NA: Don't forget Aunt Liz! (near perfect imitation of Irene Daily:) "Sam Fowler is Mitch Blake's brother!" (More Laughter)
JI: On All My Children, I loved Brooke and Adam. Dixie and Tad. Erica and everyone. The Bianca gay story, as I said, was so great to write. On One Life to Live, I loved the Buchanans and Lords. Dorian was a hoot, obviously. On GH, the Quartermaines. Oh, I could write Edward and Tracy and the lot of them all damn day. As the World Turns had great characters, too. Barbara was delightful to write. Henry. Dr. Bob. Carly and Jack. That was another stellar cast, both times I was there. I can honestly say that the Dear Masha characters were impossible to write for. And not because they only spoke Russian.

NA: We laughed about who we'd be at a "RIP Soap Character Costume Party." Of course, I would be Jo Tourneur circa 1984. Who would you be and why?
JI: I loved Nancy Carr on Edge of Night! Redhead, elegant, superstar. I am nothing like her! I'd probably do better as Ada. I wanted to be Lorna. But that could be because I adored Alicia Coppolla and who wouldn't want to be her...AND Linda Dano's daughter?

NA: You're currently at Days of our Lives. What's fun about that show for you as a writer?
JI: I love that the older characters are woven in all of the time with the new. There is definitely a nod and a caring for the audience to their old favorites. Some of the longer term, super popular people have left and the show has done a really stellar job of adding new characters and storylines pretty seamlessly. There are some great, strong women characters on the show and some great, demonic (and I do not mean possessed by the devil) women characters who I love to get in my days. I like to write the women, clearly. Or the cross dressers, like Cass Winthrop. (laughter)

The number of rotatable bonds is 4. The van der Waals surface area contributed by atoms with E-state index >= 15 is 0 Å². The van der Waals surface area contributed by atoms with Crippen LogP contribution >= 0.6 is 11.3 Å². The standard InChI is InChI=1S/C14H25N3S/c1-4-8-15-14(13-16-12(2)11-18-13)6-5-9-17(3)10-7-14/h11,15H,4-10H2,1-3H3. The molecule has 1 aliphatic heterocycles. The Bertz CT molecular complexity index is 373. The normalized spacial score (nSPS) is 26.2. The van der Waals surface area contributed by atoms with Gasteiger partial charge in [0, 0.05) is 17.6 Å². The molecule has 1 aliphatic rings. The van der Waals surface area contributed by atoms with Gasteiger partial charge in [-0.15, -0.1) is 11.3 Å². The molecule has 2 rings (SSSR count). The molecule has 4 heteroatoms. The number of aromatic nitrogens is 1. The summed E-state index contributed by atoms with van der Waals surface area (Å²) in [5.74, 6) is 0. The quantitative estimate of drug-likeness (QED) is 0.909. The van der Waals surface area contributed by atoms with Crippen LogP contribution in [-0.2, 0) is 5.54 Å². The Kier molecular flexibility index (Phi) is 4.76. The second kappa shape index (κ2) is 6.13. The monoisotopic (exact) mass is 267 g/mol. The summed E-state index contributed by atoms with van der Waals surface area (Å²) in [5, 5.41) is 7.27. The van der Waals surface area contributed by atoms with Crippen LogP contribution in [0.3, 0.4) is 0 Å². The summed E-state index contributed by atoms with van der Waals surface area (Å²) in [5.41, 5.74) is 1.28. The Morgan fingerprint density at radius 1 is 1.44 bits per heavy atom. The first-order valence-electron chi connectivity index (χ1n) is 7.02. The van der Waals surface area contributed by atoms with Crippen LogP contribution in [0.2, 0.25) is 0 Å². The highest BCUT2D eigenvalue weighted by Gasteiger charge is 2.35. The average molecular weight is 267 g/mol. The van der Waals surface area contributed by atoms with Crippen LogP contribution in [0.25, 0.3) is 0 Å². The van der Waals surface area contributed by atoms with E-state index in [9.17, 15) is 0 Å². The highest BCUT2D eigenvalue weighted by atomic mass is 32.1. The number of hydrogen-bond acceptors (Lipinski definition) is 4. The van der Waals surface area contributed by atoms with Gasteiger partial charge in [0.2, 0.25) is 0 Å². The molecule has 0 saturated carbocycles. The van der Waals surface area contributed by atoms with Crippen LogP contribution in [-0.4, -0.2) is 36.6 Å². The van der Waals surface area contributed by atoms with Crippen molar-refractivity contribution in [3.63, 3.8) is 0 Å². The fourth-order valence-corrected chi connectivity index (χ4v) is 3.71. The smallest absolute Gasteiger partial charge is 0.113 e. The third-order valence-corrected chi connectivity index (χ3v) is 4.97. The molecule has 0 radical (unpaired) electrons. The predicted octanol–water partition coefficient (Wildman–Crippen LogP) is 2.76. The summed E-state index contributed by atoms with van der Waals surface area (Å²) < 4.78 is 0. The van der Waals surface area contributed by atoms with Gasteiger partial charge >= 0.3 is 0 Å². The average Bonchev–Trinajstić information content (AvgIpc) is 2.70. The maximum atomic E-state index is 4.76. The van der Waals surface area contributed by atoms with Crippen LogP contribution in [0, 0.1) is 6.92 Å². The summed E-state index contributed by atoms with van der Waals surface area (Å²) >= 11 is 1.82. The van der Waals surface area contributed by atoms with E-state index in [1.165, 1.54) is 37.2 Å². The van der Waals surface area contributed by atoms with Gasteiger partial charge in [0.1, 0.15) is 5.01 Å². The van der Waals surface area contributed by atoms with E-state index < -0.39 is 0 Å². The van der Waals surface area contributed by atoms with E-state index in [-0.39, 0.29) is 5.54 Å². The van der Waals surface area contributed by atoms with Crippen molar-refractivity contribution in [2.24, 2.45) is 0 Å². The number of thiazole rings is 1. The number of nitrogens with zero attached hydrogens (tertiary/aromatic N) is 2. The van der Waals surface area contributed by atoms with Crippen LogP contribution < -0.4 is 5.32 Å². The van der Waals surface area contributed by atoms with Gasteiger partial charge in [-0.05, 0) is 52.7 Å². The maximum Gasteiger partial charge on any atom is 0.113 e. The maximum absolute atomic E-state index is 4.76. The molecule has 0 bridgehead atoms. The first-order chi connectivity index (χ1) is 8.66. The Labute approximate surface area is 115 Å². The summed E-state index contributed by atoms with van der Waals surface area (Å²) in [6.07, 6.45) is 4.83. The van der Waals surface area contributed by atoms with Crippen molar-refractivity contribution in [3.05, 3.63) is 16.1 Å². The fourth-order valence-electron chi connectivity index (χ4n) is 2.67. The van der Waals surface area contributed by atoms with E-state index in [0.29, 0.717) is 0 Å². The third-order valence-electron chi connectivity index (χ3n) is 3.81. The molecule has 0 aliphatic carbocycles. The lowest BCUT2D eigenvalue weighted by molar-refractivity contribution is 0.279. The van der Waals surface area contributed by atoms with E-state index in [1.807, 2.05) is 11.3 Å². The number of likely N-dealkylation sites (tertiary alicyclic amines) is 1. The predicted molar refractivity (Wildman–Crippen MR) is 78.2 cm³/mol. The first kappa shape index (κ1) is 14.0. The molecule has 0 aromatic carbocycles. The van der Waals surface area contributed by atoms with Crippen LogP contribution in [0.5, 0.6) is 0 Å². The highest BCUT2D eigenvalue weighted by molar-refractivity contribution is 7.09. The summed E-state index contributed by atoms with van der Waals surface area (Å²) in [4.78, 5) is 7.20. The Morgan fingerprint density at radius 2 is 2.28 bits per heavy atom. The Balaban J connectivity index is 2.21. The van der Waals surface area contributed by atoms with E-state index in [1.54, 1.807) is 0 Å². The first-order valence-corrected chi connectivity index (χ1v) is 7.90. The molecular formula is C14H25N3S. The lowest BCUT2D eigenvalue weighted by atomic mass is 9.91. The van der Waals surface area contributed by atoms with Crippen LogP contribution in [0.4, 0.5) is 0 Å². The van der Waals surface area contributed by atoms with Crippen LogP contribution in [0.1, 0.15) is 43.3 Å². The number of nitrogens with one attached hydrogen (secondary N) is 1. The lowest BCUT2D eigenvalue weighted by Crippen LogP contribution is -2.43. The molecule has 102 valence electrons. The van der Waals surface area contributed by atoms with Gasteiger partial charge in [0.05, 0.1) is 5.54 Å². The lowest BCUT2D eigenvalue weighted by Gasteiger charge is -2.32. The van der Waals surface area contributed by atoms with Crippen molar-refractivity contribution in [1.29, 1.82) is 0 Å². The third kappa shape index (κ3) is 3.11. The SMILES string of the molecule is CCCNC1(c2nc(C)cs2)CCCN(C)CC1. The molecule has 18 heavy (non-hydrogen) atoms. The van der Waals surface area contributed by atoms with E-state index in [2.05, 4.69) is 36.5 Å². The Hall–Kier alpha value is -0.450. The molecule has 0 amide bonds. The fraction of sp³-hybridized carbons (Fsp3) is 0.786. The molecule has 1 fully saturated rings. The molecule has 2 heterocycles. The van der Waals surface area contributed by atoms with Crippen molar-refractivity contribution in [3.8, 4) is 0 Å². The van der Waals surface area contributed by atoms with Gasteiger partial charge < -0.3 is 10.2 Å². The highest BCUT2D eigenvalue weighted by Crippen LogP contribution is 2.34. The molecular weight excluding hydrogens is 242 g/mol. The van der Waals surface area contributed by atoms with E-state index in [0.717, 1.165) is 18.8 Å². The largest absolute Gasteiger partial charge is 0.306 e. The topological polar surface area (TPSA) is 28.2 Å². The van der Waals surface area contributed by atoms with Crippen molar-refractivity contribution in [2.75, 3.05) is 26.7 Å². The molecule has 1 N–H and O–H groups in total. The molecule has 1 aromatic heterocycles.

NA: Days in particular seems to shoot very far in advance and have a lot of writing staff. Is that tough for you?
JI: It can be. But there are people who are much better at continuity than I ever was who are there to help answer any questions you have or track anything you might have missed. The staffs are bigger now, it's true. And there isn't as much meeting in person or collaboration on stories as there used to be. That's just the way it is now - it's streamlined. Script writers were always out of the loop, though. That's not new. I knew an exec who said being a scriptwriter on a soap was like being locked in a dark basement. Once a week, the door would open, they'd throw down the breakdowns and slam the door shut and a week later, they'd open it and you'd throw a finished script back up. It's sort of always been true. But a lot of us are really good at it and the thing we throw back up the stairs is usually pretty special.

NA: What can you tease us with at Days?
JI: I will get in big trouble if I tease anything to anyone. As a matter of fact, my mother is an extremely loyal fan who schedules her day around the air time of the show. No matter what she does, I will not tell her anything before she sees it. And HER friends call her and say: Come on, Janet must have told you what's going to happen to the priest! And she's like: Janet hasn't told me ANYTHING!